3. Elemental weapons rock!

Understanding enemy elemental weaknesses is key to surviving the wasteland. Specific enemies can sometimes only be damaged significantly by choosing the right element, especially when compared to the first Borderlands where enemies don't frequently have elemental weaknesses.

Fire inflicts continuous burn damage and works well against human enemies, while lightning inflicts continuous shock damage and short-circuits robots. Armored enemies tend to be weak to corrosive weapons and strong to mostly everything else. The explosive element works more like an area of effect attribute where aiming becomes less important and a narrow hallway becomes an enemy deathtrap. One of the perks on inflicting elemental damage is that an enemy can't hide, because damage numbers continually pop out, revealing the enemy's location. Better yet, it can even save time and precious ammo when you know an enemy will die soon without any need of an extra shot.


4. Don't forget about the slag element.

The new elemental type introduced in this installment is a purple substance known as slag, which inflicts more of a multiplier status effect than straight-up damage. A non-slag weapon inflicts about thirty to fifty percent more damage on a slagged enemy, so this element can't be ignored (especially when you've been slagged yourself).

Flying solo, inflicting slag is a tad difficult since you have to interchange weapons (and aim correctly) for the slag element to take effect. So it may not be worth your time, but in case you decide otherwise, choosing a weapon with a fast fire rate and weapon swap speed like an SMG or pistol will give you more time to deal damage. As you might expect, slag is much more useful in teams, where one character with a lot of firepower (likely the Gunzerker or the Commando's turret) can inflict slag on the crowd of enemies for the rest of the party to take advantage of. 

5. Carry an assortment of elemental guns and a slew of different gun types.

Naturally following from the last two tips, you should look toward amassing a variety of fire, shock, corrosive, explosive, and slag weapons. Having the right elemental gun in a fight works wonders, as is switching out to the optimal elemental types before a fight. As you progress through the story, the number of weapons you can swap between increases from two to four. Along the way, it will be good for memorization to slot a specific direction on the D-pad with a specific element.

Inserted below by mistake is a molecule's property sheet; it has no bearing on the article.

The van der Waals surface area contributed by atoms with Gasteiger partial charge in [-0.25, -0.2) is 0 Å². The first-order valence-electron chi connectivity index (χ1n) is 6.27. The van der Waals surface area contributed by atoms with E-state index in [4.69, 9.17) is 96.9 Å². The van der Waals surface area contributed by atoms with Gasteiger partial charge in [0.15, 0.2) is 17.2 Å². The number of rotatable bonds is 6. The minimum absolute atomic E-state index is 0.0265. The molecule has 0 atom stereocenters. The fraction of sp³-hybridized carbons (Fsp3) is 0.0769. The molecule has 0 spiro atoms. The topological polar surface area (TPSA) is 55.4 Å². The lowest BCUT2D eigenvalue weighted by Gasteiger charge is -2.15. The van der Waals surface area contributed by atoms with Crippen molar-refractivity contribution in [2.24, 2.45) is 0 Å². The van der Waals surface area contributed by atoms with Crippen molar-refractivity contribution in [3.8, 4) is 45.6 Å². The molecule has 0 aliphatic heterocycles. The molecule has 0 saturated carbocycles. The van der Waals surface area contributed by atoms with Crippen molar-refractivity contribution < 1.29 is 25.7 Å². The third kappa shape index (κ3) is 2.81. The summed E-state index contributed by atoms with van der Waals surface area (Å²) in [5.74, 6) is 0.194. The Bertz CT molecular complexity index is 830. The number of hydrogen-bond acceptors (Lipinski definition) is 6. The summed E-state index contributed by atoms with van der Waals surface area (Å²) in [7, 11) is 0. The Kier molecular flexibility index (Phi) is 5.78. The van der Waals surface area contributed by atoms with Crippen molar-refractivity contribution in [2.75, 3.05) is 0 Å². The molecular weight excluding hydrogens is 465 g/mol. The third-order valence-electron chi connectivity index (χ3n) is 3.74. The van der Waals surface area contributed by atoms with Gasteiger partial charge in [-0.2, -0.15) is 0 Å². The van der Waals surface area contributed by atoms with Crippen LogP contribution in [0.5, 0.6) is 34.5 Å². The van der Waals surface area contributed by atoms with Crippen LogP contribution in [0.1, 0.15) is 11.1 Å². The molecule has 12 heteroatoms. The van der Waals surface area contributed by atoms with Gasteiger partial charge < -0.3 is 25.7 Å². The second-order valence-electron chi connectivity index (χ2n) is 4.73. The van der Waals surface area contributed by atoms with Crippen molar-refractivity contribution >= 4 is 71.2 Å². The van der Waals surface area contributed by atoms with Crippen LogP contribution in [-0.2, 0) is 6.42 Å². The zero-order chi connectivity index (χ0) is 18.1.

That said, you should also organize guns by their type as well. Obviously, sniper rifles and launchers are solid long-range weapons while pistols and shotguns are solid short-range ones. But the reason for carrying different gun types has as much to do with range as it does with ammo. In Borderlands 2, stronger weapons tend to consume multiple bullets at a time per shot, so running low on ammo can become a frequent problem, particularly when you want to go into a boss battle with your primary weapons.

Meanwhile, running back to an ammunition dispenser can be a hassle, so having a backup weapon that consumes a different ammo type is a worthy strategy. Having a shotgun is a recommendable secondary weapon for boss battles, since they tend to take place within confined arenas and get dish out larger chunks of damage in case the fight gets up close and personal.
 

Related Games:   Borderlands 2